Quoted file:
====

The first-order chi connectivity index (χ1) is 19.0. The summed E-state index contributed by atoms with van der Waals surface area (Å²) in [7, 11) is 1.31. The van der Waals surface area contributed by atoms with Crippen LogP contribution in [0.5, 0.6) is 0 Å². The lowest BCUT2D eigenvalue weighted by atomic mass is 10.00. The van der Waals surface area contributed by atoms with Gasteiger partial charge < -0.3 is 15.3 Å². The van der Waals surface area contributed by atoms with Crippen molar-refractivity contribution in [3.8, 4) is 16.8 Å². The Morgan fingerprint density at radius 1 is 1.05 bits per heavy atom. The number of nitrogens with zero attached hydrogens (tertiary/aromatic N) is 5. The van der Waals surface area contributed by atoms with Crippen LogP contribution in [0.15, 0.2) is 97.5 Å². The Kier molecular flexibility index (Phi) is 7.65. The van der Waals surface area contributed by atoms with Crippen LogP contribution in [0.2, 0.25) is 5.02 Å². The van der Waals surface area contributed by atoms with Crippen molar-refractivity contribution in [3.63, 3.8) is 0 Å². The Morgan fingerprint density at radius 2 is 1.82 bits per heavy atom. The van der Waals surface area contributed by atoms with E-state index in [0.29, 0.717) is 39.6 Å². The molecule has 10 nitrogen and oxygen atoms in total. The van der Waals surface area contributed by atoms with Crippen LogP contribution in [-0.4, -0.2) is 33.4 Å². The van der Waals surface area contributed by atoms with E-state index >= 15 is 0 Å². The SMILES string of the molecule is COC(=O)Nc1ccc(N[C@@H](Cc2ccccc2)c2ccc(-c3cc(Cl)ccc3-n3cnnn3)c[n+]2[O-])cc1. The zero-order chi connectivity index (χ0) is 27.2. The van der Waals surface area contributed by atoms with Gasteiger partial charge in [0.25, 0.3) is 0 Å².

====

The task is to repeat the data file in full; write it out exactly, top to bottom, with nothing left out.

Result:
The first-order chi connectivity index (χ1) is 19.0. The summed E-state index contributed by atoms with van der Waals surface area (Å²) in [7, 11) is 1.31. The van der Waals surface area contributed by atoms with Crippen LogP contribution in [0.5, 0.6) is 0 Å². The lowest BCUT2D eigenvalue weighted by atomic mass is 10.00. The van der Waals surface area contributed by atoms with Gasteiger partial charge < -0.3 is 15.3 Å². The van der Waals surface area contributed by atoms with Crippen molar-refractivity contribution in [3.8, 4) is 16.8 Å². The Morgan fingerprint density at radius 1 is 1.05 bits per heavy atom. The number of nitrogens with zero attached hydrogens (tertiary/aromatic N) is 5. The van der Waals surface area contributed by atoms with Crippen LogP contribution in [0.15, 0.2) is 97.5 Å². The Kier molecular flexibility index (Phi) is 7.65. The van der Waals surface area contributed by atoms with Crippen LogP contribution in [0.2, 0.25) is 5.02 Å². The van der Waals surface area contributed by atoms with Crippen molar-refractivity contribution in [3.63, 3.8) is 0 Å². The Morgan fingerprint density at radius 2 is 1.82 bits per heavy atom. The van der Waals surface area contributed by atoms with E-state index in [0.29, 0.717) is 39.6 Å². The molecule has 10 nitrogen and oxygen atoms in total. The van der Waals surface area contributed by atoms with Crippen LogP contribution in [-0.4, -0.2) is 33.4 Å². The van der Waals surface area contributed by atoms with E-state index >= 15 is 0 Å². The SMILES string of the molecule is COC(=O)Nc1ccc(N[C@@H](Cc2ccccc2)c2ccc(-c3cc(Cl)ccc3-n3cnnn3)c[n+]2[O-])cc1. The zero-order chi connectivity index (χ0) is 27.2. The van der Waals surface area contributed by atoms with Gasteiger partial charge in [0.25, 0.3) is 0 Å².